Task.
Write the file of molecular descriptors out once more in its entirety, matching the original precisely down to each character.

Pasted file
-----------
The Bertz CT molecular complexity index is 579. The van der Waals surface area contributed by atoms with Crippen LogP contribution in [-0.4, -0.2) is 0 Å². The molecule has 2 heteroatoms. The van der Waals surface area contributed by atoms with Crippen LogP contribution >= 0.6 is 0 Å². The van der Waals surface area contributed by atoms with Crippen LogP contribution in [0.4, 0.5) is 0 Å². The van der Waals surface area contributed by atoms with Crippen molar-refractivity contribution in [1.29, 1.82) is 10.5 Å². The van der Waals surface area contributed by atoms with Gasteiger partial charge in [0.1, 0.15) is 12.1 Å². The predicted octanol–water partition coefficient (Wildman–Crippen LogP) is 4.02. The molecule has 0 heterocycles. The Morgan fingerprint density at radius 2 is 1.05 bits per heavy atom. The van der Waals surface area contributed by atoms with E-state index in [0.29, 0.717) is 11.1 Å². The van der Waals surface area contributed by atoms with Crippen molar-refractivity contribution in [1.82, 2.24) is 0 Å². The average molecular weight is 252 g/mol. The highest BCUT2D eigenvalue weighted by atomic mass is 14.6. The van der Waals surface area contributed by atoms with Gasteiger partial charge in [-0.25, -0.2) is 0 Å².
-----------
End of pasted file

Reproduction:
The Bertz CT molecular complexity index is 579. The van der Waals surface area contributed by atoms with Crippen LogP contribution in [-0.4, -0.2) is 0 Å². The molecule has 2 heteroatoms. The van der Waals surface area contributed by atoms with Crippen LogP contribution >= 0.6 is 0 Å². The van der Waals surface area contributed by atoms with Crippen LogP contribution in [0.4, 0.5) is 0 Å². The van der Waals surface area contributed by atoms with Crippen molar-refractivity contribution in [1.29, 1.82) is 10.5 Å². The van der Waals surface area contributed by atoms with Gasteiger partial charge in [0.1, 0.15) is 12.1 Å². The predicted octanol–water partition coefficient (Wildman–Crippen LogP) is 4.02. The molecule has 0 heterocycles. The Morgan fingerprint density at radius 2 is 1.05 bits per heavy atom. The van der Waals surface area contributed by atoms with E-state index in [0.29, 0.717) is 11.1 Å². The van der Waals surface area contributed by atoms with Crippen molar-refractivity contribution in [1.82, 2.24) is 0 Å². The average molecular weight is 252 g/mol. The highest BCUT2D eigenvalue weighted by atomic mass is 14.6. The van der Waals surface area contributed by atoms with Gasteiger partial charge in [-0.25, -0.2) is 0 Å².